Challenger bank OneSavings Bank (OSB) has raised its loan book growth expectations from ‘at least high-teens’ to 20% for the full year in a statement today, prompting investors to bid up the shares by 4.6% to 415.6p.
Long term OneSavings fan Investec analyst Ian Gordon says that his existing earnings per share estimate of 25.7p for the second half is around 5% above market expectations. He says ‘we would now expect that gap to close’ following today’s statement.
The bank’s lending grew by 17% for the nine months to 30 September with loans and advances growing by £997m to £6.9bn during the period.
The Kent-based lender focuses on the professional landlord market. Given tax and regulatory changes to the buy-to-let rules announced last year this now appears a wise move.
The sector is less attractive to private landlords given the changes, despite amateur investors historically having a large chunk of the market.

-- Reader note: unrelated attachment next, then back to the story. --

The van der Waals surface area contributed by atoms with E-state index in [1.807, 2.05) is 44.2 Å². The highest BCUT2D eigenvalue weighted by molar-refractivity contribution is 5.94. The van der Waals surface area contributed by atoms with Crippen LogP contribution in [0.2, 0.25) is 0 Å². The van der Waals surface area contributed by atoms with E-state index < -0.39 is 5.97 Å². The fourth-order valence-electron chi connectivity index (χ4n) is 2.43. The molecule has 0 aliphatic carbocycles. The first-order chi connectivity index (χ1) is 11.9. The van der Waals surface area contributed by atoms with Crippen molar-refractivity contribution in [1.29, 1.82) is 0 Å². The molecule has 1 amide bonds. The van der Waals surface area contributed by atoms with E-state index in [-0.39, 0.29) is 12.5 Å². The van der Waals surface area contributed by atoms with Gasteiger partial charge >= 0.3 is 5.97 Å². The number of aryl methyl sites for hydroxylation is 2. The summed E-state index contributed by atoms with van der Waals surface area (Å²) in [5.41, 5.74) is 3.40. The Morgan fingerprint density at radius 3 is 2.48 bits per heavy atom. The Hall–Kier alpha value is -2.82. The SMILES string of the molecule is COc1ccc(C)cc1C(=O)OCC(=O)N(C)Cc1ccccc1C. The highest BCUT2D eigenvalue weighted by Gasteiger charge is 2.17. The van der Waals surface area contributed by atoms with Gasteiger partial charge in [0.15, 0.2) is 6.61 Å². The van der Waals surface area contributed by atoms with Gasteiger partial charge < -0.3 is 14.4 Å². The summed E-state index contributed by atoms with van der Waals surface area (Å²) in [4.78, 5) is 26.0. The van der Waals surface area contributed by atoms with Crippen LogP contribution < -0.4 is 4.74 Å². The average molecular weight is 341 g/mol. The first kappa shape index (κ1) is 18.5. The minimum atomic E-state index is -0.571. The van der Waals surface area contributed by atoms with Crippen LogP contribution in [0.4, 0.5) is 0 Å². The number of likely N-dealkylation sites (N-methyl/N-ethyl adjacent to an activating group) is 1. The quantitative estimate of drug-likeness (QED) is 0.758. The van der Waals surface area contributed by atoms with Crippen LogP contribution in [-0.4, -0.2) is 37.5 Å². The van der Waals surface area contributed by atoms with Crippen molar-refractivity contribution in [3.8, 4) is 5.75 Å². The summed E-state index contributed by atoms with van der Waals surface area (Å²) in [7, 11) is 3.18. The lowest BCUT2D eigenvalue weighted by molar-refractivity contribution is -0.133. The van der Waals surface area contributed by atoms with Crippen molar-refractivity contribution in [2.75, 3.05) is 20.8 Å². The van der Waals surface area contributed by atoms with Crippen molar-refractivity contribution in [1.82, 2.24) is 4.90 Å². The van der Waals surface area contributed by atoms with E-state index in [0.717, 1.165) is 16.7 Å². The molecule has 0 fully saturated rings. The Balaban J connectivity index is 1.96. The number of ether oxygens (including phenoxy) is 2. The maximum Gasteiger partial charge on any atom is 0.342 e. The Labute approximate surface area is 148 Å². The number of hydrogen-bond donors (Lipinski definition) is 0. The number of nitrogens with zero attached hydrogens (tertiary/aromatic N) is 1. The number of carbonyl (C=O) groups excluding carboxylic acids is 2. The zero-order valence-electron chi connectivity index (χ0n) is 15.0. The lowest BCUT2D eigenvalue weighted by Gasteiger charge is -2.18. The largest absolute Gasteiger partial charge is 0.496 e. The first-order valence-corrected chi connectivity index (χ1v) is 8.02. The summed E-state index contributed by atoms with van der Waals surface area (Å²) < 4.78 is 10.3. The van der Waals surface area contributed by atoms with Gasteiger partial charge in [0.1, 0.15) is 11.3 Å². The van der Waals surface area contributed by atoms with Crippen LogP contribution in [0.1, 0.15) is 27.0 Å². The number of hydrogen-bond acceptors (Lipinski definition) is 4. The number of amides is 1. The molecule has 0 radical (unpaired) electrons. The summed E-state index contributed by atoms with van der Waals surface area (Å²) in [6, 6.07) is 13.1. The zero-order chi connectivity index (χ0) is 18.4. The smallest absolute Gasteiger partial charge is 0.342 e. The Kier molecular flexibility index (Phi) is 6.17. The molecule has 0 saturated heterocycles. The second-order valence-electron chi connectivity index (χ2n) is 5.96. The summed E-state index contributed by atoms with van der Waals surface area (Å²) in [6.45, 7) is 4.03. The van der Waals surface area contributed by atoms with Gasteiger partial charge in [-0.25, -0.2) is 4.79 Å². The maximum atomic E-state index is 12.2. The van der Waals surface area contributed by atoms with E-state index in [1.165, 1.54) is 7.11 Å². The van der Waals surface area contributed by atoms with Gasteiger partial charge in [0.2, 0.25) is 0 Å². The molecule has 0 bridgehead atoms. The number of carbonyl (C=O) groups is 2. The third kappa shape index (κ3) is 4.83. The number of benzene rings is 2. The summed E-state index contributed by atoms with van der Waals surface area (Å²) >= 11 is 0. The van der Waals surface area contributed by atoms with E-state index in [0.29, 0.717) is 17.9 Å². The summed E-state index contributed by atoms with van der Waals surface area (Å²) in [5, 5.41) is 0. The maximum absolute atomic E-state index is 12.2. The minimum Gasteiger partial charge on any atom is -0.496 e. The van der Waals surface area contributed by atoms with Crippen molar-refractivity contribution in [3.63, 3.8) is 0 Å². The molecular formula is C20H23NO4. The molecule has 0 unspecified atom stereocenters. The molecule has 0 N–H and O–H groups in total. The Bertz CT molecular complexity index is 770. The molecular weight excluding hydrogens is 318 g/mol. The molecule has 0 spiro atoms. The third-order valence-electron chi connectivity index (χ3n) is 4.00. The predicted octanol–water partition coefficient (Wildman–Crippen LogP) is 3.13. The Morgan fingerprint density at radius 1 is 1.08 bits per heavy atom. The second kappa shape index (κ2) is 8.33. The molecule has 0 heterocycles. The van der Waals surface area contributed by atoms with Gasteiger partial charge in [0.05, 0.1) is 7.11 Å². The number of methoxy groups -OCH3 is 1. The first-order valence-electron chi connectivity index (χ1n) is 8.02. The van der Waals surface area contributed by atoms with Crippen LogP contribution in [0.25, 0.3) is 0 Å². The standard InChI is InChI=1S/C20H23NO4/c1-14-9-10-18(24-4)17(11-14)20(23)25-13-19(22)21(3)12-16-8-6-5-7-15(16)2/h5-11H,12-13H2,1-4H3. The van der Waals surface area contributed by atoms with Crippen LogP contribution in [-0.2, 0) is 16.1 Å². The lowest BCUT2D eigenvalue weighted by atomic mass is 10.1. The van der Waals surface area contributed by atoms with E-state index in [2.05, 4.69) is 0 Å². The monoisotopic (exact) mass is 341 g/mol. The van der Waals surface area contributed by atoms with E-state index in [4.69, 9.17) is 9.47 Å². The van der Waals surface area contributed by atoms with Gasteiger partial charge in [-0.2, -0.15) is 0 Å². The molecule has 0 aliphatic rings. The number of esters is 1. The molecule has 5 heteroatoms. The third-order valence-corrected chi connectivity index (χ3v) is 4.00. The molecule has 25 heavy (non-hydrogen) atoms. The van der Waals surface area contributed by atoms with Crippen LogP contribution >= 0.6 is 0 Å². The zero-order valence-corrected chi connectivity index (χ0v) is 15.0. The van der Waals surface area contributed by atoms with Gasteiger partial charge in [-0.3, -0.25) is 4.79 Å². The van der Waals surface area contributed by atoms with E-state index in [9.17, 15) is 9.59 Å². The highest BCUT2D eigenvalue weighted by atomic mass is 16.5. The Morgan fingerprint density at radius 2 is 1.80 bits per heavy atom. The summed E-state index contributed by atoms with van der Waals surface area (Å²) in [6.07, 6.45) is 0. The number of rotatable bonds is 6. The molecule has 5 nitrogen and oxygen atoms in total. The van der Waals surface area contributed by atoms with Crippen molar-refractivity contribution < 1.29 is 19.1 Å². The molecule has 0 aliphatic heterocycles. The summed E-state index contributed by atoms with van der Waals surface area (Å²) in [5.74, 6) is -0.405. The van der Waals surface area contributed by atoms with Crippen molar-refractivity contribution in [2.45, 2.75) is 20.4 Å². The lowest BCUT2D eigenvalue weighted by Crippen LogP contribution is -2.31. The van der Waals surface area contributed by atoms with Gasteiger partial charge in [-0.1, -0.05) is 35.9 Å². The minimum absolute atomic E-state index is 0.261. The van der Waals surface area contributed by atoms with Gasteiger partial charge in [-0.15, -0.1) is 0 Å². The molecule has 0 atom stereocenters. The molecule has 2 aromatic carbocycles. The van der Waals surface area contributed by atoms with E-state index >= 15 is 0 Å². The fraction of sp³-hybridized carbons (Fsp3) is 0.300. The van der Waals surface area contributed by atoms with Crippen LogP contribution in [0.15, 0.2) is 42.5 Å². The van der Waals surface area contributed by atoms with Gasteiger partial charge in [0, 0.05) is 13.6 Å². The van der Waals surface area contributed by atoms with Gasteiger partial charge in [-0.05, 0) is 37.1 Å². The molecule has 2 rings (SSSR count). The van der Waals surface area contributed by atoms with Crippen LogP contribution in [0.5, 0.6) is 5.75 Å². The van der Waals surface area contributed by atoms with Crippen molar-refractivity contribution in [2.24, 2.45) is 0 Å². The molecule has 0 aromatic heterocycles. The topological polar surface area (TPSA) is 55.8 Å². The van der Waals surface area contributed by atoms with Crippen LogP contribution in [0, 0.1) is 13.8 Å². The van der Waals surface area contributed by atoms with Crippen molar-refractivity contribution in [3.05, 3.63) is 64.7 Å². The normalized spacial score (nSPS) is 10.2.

Liberum analyst Portia Patel expects OneSavings surplus capital to reach 7% of the share price by year end. Although management is seeking acquisitions, Patel predicts a special dividend above the 25% ordinary payout if these don’t materialise.
With the bank’s common equity tier one standing at 13.7%, a buffer against economic shocks, this is well ahead of its 12% target. The implication is that the bank will increase its dividend per share to 20p by 2019 according to Investec’s Gordon. This implies a 4.8% dividend yield.
OneSavings is ‘too cheap’ according to Gordon. The bank is trading on 8.3-times 2017’s forecast 49.8p of earnings.
However, Numis analyst James Hamilton views that the bank’s 2017 earnings are at the top of the cycle and credit quality will decline. Hence he expects the share price to fall and gives the bank a ‘reduce’ rating.
The structural changes to the buy-to-let market have been a boon for OneSavings. There may be question marks over how long the market will remain buoyant but on Liberum’s 2-times price to book for a 26.5% return on equity forecast, it is arguably a compelling proposition.
Especially now that another major challenger bank Aldermore (ALD) is being taken over by South Africa’s FirstRand, assuming shareholders vote in favour of the deal.